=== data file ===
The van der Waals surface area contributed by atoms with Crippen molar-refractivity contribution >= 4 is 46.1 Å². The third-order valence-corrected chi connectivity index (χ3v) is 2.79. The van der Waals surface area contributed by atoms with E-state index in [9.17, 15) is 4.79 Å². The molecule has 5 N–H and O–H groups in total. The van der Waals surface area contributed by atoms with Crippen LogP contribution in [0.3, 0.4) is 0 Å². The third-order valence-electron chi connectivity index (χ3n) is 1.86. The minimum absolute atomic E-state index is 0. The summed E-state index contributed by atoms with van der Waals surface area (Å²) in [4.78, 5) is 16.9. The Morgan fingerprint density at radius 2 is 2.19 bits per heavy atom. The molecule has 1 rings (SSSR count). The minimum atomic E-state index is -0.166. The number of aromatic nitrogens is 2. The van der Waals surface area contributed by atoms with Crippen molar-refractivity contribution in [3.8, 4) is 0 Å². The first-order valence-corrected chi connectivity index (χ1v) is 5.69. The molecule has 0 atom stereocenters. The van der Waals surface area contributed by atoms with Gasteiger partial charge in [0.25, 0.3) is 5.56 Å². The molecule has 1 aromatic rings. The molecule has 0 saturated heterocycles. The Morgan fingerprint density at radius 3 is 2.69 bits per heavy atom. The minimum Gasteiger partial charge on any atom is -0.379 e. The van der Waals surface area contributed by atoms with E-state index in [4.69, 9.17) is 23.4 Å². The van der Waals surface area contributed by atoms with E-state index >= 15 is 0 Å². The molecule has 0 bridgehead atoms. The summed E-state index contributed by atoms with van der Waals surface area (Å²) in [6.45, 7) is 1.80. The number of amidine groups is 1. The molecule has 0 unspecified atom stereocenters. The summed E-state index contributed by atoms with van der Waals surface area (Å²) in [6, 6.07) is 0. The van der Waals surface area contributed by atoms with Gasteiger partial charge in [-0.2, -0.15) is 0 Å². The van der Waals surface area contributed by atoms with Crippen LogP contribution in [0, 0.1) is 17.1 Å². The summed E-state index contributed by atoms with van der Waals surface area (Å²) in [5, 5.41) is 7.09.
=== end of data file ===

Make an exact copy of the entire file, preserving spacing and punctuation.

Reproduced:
The van der Waals surface area contributed by atoms with Crippen molar-refractivity contribution >= 4 is 46.1 Å². The third-order valence-corrected chi connectivity index (χ3v) is 2.79. The van der Waals surface area contributed by atoms with E-state index in [9.17, 15) is 4.79 Å². The molecule has 5 N–H and O–H groups in total. The van der Waals surface area contributed by atoms with Crippen LogP contribution in [0.3, 0.4) is 0 Å². The third-order valence-electron chi connectivity index (χ3n) is 1.86. The minimum absolute atomic E-state index is 0. The summed E-state index contributed by atoms with van der Waals surface area (Å²) in [4.78, 5) is 16.9. The Morgan fingerprint density at radius 2 is 2.19 bits per heavy atom. The molecule has 1 rings (SSSR count). The minimum atomic E-state index is -0.166. The number of aromatic nitrogens is 2. The van der Waals surface area contributed by atoms with Crippen molar-refractivity contribution in [3.8, 4) is 0 Å². The first-order valence-corrected chi connectivity index (χ1v) is 5.69. The molecule has 0 atom stereocenters. The van der Waals surface area contributed by atoms with Gasteiger partial charge in [0.25, 0.3) is 5.56 Å². The molecule has 1 aromatic rings. The molecule has 0 saturated heterocycles. The Morgan fingerprint density at radius 3 is 2.69 bits per heavy atom. The minimum Gasteiger partial charge on any atom is -0.379 e. The van der Waals surface area contributed by atoms with E-state index in [4.69, 9.17) is 23.4 Å². The van der Waals surface area contributed by atoms with E-state index >= 15 is 0 Å². The molecule has 0 bridgehead atoms. The summed E-state index contributed by atoms with van der Waals surface area (Å²) in [6.45, 7) is 1.80. The number of amidine groups is 1. The molecule has 0 unspecified atom stereocenters. The summed E-state index contributed by atoms with van der Waals surface area (Å²) in [6, 6.07) is 0. The van der Waals surface area contributed by atoms with Gasteiger partial charge in [-0.2, -0.15) is 0 Å². The van der Waals surface area contributed by atoms with Crippen LogP contribution in [0, 0.1) is 17.1 Å². The summed E-state index contributed by atoms with van der Waals surface area (Å²) in [5, 5.41) is 7.09.